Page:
With Dr. Vinay Badhwar from WVU Heart & Vascular Institute; June 10, 2019
Dr. Vinay Badhwar, MD, FACS, FACC, is the Executive Chair at the WVU Heart & Vascular Institute in Morgantown, West Virginia. In addition to his robotic mitral valve repair specialty, Dr. Badhwar is widely known for his research and clinical experience with atrial fibrillation. In fact, Dr. Badhwar was the lead author on The 2017 Society of Thoracic Surgeons Guidelines which recommends surgical ablation during concomitant procedures.
Watch this video to learn why Dr. Badhwar uses the Cox-Maze IV procedure for patients who present with heart failure symptoms associated with atrial fibrillation.
The key highlights of Dr. Badhwar's interview include:
- Patients with valve disease, coronary artery disease and atrial fibrillation often have some form of heart failure.
- Dr. Badhwar uses the Cox-Maze IV procedure to restore sinus rhythm and, in some instances, eliminate heart failure symptoms.
- Short- and long-term follow-up is a critical element of Dr. Badhwar's practice.
- Many patients no longer require anticoagulant therapy following successful surgical ablations.
For the hearing impaired members of the AFibSurgeons.org community, we have provided a written transcript of Dr. Badhwar's video below:
When we see patients that come with valvular heart disease, coronary artery disease and atril fibrillation, they often manifest with some degree of heart failure. Is that heart failure solely directed to the primary pathology? More than likely, yes.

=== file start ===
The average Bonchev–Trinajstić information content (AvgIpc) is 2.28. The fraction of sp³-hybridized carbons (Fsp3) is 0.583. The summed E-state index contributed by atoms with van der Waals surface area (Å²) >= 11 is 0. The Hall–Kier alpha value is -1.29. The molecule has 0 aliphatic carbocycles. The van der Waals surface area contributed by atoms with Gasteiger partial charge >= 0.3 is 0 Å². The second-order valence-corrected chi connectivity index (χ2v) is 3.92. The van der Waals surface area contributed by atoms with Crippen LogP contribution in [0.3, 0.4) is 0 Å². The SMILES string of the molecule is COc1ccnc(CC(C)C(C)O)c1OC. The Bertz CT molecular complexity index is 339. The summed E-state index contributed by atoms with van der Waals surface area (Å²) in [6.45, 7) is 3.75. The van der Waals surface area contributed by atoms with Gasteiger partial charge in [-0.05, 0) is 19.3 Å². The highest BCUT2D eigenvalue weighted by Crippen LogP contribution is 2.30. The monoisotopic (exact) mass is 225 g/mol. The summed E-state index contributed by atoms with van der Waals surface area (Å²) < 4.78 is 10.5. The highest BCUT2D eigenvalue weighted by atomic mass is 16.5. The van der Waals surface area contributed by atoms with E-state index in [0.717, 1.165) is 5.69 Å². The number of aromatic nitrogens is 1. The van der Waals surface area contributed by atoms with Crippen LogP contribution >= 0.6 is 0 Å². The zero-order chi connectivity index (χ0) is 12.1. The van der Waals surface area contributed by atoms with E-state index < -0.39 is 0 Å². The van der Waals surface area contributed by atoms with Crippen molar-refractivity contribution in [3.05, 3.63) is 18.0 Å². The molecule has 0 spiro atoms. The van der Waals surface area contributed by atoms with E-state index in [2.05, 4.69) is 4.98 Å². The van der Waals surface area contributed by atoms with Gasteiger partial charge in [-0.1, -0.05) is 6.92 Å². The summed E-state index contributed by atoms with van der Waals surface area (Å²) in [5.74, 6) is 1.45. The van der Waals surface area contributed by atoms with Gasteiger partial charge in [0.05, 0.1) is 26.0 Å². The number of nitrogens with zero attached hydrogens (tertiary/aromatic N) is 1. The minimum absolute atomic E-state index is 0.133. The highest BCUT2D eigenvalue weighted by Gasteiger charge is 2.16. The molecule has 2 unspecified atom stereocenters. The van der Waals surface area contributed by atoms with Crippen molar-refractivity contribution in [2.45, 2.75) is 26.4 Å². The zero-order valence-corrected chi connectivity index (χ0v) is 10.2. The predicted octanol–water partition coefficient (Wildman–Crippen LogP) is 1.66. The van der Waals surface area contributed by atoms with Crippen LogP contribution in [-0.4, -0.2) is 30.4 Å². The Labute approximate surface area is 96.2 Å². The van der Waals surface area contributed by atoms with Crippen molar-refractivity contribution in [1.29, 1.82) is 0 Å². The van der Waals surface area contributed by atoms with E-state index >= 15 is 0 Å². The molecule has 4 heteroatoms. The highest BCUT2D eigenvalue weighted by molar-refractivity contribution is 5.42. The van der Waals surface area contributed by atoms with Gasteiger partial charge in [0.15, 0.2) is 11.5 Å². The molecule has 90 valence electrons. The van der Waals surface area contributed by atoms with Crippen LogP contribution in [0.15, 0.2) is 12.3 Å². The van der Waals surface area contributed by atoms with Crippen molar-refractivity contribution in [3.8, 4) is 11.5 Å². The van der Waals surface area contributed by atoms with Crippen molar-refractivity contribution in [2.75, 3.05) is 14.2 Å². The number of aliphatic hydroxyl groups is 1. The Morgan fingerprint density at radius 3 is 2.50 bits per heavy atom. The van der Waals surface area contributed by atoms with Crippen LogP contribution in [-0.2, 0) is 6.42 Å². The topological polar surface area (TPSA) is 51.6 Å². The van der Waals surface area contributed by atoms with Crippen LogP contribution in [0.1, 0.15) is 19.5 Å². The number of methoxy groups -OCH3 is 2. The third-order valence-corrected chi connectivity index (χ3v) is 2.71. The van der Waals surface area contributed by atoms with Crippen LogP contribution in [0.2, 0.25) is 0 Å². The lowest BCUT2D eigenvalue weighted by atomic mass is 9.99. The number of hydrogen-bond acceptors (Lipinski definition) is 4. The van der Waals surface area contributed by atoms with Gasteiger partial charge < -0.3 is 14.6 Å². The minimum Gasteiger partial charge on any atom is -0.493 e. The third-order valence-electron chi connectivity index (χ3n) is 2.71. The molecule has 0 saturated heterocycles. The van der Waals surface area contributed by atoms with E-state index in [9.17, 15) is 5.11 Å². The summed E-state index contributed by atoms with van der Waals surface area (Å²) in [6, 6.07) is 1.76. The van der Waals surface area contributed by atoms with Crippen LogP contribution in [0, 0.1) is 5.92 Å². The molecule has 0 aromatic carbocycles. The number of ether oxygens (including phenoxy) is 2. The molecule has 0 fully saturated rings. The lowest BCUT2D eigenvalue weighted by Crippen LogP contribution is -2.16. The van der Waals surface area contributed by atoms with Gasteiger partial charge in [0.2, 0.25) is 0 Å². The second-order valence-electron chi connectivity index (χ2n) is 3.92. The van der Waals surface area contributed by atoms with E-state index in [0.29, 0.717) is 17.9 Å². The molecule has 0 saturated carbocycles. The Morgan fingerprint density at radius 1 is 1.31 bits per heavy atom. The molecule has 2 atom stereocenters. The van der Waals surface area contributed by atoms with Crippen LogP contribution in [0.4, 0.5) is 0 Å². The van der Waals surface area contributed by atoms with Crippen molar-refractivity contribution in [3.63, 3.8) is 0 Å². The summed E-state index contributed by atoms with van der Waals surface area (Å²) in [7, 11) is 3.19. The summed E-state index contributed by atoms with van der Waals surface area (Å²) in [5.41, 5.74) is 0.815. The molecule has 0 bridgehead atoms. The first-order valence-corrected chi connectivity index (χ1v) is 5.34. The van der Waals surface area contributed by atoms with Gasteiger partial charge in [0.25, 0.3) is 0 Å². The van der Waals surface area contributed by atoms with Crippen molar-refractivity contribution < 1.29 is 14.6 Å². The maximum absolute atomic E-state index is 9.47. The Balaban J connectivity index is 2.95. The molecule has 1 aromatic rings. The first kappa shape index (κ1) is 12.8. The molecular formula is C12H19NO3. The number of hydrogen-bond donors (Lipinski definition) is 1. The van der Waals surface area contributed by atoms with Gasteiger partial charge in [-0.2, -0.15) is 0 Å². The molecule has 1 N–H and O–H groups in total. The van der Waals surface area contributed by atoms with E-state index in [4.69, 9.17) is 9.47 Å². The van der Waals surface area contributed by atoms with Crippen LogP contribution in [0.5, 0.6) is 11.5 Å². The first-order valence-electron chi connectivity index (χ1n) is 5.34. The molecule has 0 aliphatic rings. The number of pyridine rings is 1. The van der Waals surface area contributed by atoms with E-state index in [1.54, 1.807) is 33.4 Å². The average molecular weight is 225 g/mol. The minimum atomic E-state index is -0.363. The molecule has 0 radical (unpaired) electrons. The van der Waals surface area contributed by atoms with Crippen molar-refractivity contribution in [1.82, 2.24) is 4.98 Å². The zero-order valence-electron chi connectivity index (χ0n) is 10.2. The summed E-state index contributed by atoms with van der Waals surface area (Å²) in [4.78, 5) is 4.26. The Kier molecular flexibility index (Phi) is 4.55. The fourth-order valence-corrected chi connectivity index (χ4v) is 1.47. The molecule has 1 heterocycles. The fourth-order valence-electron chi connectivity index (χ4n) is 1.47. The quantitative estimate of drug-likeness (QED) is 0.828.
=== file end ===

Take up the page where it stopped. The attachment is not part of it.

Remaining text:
There is some component of that and sometimes the majority of the component of those symptoms that are atrial fibrillation related. When one addresses the atrial fibrillation at the time of surgery through a Cox-Maze IV procedure and you exclude or eliminate the left atrial appendage from circulation, not only do you get more physiologic function with restoration of sinus rhythm, which has been shown countless over the course of the last decade that these patients do much better acutely and long term, you’ve got patients coming back to your office compared to ones that have never received a surgical ablation radically different.
These patients have no heart failure symptoms. For the first time in their lives they are ambulating well and basically restorative in their physiology. In our program we don’t anticoagulate patients, albeit somewhat within the guideline framework, but our patients without anticoagulation come back and are new. They’re so appreciative. Then you see it long term because it’s very important to follow these patients. In that follow up at the 6-month mark, 9-month mark, 12 months and up to 5 years, I follow every single one personally and you see their evolution in their lives. That’s a major impact.